5. Plenty of physicists if I’m not mistaken have used marijuana? I read Richard Feynman dabbled in it and other drugs.

  6. I basically agree with you on this one, but I think some more delving is called for since the nays, though a minority, are still respectable 1/4th of the respondents, and there is a fair number who also felt conflicted enough that they couldn’t decide either way. Is there a predominant demographic among the nay-sayers? What would we say if most of those turned out to be women? What would that tell us about their feelings and experiences about conferences where most of the attendees are men?

  7. Not a drinker but all the good discussions happened in pubs (where non-drinking needs were also catered for) and everybody was invited regardless of the choice of libation. Poster presentation was never a life-affirming moment, rather a drudgery that you had to do before a liquid lunch where you actually talked. This of course was 30 years ago and in a land where people still socialize for fun and not just to work.

  8. In my experience . . . If there are no drinks at the conference people will group up with others and move to a restaurant for dinner and drinks. Having drinks and food at the conference encourages people to stay at the conference, thereby increasing inclusion.

    In a perfect world people wouldn’t drink. We don’t live in that world.

    1. Yes, this is precisely what is done. (James Walker, below as well.) Evening poster sessions, with heavy appetizers and drinks (both alcoholic and non-alcoholic) available for purchase, encourage many attendees to stay to talk and socialize with one another. This is especially important for grad students and younger colleagues who are still developing their professional friendships.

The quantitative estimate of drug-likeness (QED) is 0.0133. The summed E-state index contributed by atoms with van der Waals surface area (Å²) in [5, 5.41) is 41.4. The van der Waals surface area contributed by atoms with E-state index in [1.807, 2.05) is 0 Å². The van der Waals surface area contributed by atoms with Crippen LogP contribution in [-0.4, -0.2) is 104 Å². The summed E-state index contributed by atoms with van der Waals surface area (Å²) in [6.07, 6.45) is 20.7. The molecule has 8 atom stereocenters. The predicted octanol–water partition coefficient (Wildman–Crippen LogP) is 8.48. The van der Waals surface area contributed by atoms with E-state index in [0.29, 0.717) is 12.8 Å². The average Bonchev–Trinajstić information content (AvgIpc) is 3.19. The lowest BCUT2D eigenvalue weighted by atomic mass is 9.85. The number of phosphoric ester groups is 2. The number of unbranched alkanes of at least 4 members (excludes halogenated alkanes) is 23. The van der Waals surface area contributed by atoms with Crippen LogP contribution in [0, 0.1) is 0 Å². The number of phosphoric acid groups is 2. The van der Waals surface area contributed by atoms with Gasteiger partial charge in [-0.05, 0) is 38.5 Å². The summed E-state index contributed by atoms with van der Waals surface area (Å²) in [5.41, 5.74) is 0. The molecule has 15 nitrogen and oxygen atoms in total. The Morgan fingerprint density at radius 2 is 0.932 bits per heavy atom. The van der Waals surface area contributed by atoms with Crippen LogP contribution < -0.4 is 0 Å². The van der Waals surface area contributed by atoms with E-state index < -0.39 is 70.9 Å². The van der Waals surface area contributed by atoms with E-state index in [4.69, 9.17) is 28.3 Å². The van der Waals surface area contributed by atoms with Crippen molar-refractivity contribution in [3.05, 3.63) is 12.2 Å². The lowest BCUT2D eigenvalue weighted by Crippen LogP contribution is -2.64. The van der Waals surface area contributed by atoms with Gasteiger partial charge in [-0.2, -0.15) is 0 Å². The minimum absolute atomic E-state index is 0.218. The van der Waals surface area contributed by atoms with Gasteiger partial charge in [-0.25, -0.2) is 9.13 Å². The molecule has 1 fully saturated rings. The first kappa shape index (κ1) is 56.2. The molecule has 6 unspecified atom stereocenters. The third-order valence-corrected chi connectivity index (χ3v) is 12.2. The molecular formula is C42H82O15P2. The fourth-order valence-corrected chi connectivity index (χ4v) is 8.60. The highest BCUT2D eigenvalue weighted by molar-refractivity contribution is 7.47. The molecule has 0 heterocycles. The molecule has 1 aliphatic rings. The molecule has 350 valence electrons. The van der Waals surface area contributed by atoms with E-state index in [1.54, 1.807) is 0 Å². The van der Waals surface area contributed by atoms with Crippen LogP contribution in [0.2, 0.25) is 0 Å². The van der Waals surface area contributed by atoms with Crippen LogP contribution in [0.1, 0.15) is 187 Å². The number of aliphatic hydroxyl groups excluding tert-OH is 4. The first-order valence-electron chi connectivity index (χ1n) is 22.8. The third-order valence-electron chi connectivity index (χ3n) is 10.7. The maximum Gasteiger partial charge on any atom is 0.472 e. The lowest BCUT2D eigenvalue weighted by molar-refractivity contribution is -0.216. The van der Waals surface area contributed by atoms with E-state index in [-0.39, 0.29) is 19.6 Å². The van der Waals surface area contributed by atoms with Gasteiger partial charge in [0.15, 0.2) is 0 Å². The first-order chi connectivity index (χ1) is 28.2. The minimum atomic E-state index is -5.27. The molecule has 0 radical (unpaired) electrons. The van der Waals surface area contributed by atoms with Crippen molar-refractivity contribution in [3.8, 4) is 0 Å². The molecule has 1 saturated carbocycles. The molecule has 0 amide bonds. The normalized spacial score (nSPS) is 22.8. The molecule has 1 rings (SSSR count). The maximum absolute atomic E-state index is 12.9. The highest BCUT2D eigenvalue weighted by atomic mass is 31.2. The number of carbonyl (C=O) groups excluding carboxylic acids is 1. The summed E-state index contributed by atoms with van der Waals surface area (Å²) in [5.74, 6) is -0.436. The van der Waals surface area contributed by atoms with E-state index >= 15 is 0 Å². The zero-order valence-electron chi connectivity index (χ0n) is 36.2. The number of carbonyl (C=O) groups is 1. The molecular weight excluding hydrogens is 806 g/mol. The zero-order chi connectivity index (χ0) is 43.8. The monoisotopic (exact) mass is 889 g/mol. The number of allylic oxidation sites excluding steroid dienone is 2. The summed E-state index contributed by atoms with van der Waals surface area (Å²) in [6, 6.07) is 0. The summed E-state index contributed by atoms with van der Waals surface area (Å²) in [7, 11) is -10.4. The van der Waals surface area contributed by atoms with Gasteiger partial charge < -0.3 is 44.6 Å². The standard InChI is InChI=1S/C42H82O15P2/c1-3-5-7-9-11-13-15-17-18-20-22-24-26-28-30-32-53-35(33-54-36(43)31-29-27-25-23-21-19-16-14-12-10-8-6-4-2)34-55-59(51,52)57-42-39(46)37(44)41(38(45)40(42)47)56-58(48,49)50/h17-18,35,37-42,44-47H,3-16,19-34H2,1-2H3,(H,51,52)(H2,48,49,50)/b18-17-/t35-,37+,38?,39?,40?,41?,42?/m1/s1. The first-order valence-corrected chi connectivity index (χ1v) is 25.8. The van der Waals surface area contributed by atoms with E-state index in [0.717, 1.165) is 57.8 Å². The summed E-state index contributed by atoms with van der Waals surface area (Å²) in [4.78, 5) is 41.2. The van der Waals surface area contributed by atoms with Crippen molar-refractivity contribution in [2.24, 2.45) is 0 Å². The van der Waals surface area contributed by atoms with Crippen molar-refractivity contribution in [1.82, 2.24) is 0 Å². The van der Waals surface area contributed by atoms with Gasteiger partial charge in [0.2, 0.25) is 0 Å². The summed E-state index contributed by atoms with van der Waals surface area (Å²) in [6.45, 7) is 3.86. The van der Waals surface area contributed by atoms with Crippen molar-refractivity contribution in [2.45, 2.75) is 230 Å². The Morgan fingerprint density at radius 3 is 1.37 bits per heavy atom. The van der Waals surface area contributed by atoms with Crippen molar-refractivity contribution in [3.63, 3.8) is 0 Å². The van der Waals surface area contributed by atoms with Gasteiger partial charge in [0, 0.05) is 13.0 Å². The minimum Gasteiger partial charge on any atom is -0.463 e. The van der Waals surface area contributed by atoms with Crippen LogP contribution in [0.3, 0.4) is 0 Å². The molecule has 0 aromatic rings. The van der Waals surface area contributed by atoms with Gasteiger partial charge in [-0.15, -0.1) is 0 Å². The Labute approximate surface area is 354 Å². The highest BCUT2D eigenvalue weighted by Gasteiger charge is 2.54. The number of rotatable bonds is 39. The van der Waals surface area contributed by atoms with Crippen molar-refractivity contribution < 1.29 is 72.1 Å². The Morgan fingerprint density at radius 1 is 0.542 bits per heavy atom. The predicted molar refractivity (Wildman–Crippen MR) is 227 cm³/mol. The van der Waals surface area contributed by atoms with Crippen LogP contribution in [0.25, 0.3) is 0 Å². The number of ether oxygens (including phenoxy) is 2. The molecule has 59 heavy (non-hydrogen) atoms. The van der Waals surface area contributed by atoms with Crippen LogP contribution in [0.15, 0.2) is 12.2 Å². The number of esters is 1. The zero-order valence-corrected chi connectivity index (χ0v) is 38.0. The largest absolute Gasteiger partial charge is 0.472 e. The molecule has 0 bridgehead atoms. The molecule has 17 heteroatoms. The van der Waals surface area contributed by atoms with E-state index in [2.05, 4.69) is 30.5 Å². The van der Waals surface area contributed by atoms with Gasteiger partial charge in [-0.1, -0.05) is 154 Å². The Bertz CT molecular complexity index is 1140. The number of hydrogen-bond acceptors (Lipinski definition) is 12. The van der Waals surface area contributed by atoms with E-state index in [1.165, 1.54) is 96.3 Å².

As to your ideas about perfection….


    2. Having drinks and food at the conference encourages people to stay at the conference,

      Increasing the profit margin for the conference venue, and (potentially) reducing the fee they’d look for for next year’s iteration of the proceedings.

  9. Surely the booze is only in the evenings, not the day when you are I would have thought, more interested in the science than in partying? I mean when I was at St.Paul’s we’d often drink at lunchtime in the 80s, but by the time I left in 1996 it was… frowned on.

  10. Having organised a number of academic conferences, I can say that having booze on-hand increases the likelihood that people will hang around for the poster session. So, balanced against the possibility of tipsy jerks is the greater engagement with your poster.

  11. I very rarely drink, mostly because most drinks I don’t particularly like; but also because, when I was a teenager and at university, I could see no attraction at all in getting blind drunk and falling through a plate glass door; and I didn’t see much attraction in being a little bit bit drunk and having your personality change in a manner that wasn’t always for the better. I accept that there seems to be a stage before those where a drink leaves you feeling a little more relaxed and sociable and, as I get older, my friends, colleagues etc spend more time in the latter state; but they still, not-infrequently progress to more anti-social behaviour. One of my PhD advisors was reportedly so drunk after an event as to be literally rolling around on the floor, kicking legs in the air.